• Have an official spokesperson for the group—instead of just using the site name—to make connection with members more personal.
• Be aware of Groups’ security features, and recognize the loopholes. “In our closed group, members can add other people to the community without the administrator’s approval,” says Serafin. Meaning they can allow their sons and daughters to join, for example. Serafin monitors accordingly.
Questionable Facebook Groups options such as those above caused Blake Jackson, coordinator of social media at the Chesapeake Energy Corp. in Oklahoma City, Okla., to switch several communities from Groups to Pages.
One problem was no vanity URL function (see the sidebar for Groups pros and cons). Thanks to very long URL addresses, getting the word out about Groups was a bit of a pain, says Jackson. Plus, Groups is limited to 5,000 people, and eventually several of Chesapeake’s communities would hit that milestone. Chesapeake does have a secret site for its interns, which works well, adds Jackson.
Then there’s looking at Groups from the outside in. Paul O’Rourke, director of public relations at the Pipitone Group, a marketing communications agency in Pittsburgh, Pa., says his marketing communications agency monitors a number of open Groups pages in its work for clients and for research, trolling them for opportunities to join the conversation. “We go at it just like we are researching a media database,” says O’Rourke. The difference, however, is in the conversation. Even in tracking and interacting with existing Groups, Pipitone works off an editorial calendar with regularly scheduled posts. “You’ve got to have a plan,” adds O’Rourke.
For client Strength & Courage, a nonprofit that provides exercise resources to breast cancer survivors, Pipitone searched for cancer education organizations, such as Susan G. Komen for the Cure, and started conversing with members.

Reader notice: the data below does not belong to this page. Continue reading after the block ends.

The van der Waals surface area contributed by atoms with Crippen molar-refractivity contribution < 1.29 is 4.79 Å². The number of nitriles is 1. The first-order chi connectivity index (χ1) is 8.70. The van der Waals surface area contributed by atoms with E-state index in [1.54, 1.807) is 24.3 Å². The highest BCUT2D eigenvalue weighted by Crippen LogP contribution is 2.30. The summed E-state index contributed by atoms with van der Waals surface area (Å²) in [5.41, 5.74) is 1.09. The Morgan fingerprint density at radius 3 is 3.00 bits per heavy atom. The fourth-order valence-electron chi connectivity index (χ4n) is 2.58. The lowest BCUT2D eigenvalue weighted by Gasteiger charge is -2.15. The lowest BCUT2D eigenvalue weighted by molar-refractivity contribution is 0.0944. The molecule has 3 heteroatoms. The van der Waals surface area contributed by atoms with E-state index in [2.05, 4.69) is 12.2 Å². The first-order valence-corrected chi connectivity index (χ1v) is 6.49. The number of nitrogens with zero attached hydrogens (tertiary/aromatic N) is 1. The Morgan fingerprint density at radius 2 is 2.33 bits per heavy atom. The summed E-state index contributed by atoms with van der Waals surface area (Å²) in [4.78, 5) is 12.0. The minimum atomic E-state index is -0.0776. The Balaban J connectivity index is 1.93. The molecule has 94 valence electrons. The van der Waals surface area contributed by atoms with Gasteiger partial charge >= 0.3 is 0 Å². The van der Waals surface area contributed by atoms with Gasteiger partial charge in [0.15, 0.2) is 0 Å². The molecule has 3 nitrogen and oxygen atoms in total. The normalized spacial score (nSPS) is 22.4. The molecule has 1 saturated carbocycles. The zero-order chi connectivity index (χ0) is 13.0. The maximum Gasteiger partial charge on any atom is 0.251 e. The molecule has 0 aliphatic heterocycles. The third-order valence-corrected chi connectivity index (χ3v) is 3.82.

“It was almost like banging on virtual doors, letting them know that Strength & Courage existed,” says Scott Henry, PR account supervisor at Pipitone. The key was not to sell, but to “make people aware this was an organization you might want to be aware of,” adds Henry.
GET IN FOCUS
According to Dalessio, PR pros should really think of Groups as focus groups. Facebook in general is the largest focus group in the world, he notes. Use your laser-targeted community in that manner, and try to bring your online relationship with them offline with face-to-face events. “Have them meet each other and the key people in your organization,” says Dalessio.
Which goes to prove, there’s nothing like an in-person Group hug. PRN
[Editor’s Note: Need more tactics, tools and techniques for maximizing Facebook? Attend our Facebook Conference on Aug. 9 in San Francisco.]
Paul Dalessio, firstname.lastname@example.org; Wendy Serafin, email@example.com; Blake Jackson, firstname.lastname@example.org; Paul O’Rourke, email@example.com; Scott Henry, firstname.lastname@example.org.